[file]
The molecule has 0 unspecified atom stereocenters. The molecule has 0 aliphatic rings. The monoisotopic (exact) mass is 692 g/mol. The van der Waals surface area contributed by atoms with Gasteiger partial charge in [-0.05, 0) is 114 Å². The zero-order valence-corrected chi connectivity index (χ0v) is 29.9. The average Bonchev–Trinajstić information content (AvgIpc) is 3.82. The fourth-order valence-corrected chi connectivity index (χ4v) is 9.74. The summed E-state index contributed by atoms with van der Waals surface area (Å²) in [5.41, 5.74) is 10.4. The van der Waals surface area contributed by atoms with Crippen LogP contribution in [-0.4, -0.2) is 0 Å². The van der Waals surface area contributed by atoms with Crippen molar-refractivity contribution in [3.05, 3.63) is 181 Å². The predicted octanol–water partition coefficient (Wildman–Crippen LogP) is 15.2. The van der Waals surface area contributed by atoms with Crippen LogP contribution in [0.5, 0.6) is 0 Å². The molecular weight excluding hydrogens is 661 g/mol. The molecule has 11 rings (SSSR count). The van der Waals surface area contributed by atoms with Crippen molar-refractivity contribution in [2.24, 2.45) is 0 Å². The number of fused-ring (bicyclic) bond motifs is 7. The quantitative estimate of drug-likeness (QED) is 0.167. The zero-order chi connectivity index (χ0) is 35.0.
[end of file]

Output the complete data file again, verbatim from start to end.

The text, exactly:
The molecule has 0 unspecified atom stereocenters. The molecule has 0 aliphatic rings. The monoisotopic (exact) mass is 692 g/mol. The van der Waals surface area contributed by atoms with Gasteiger partial charge in [-0.05, 0) is 114 Å². The zero-order valence-corrected chi connectivity index (χ0v) is 29.9. The average Bonchev–Trinajstić information content (AvgIpc) is 3.82. The fourth-order valence-corrected chi connectivity index (χ4v) is 9.74. The summed E-state index contributed by atoms with van der Waals surface area (Å²) in [5.41, 5.74) is 10.4. The van der Waals surface area contributed by atoms with Crippen LogP contribution in [-0.4, -0.2) is 0 Å². The van der Waals surface area contributed by atoms with Crippen molar-refractivity contribution in [3.05, 3.63) is 181 Å². The predicted octanol–water partition coefficient (Wildman–Crippen LogP) is 15.2. The van der Waals surface area contributed by atoms with Crippen LogP contribution in [0.5, 0.6) is 0 Å². The molecular weight excluding hydrogens is 661 g/mol. The molecule has 11 rings (SSSR count). The van der Waals surface area contributed by atoms with Crippen molar-refractivity contribution in [2.24, 2.45) is 0 Å². The number of fused-ring (bicyclic) bond motifs is 7. The quantitative estimate of drug-likeness (QED) is 0.167. The zero-order chi connectivity index (χ0) is 35.0.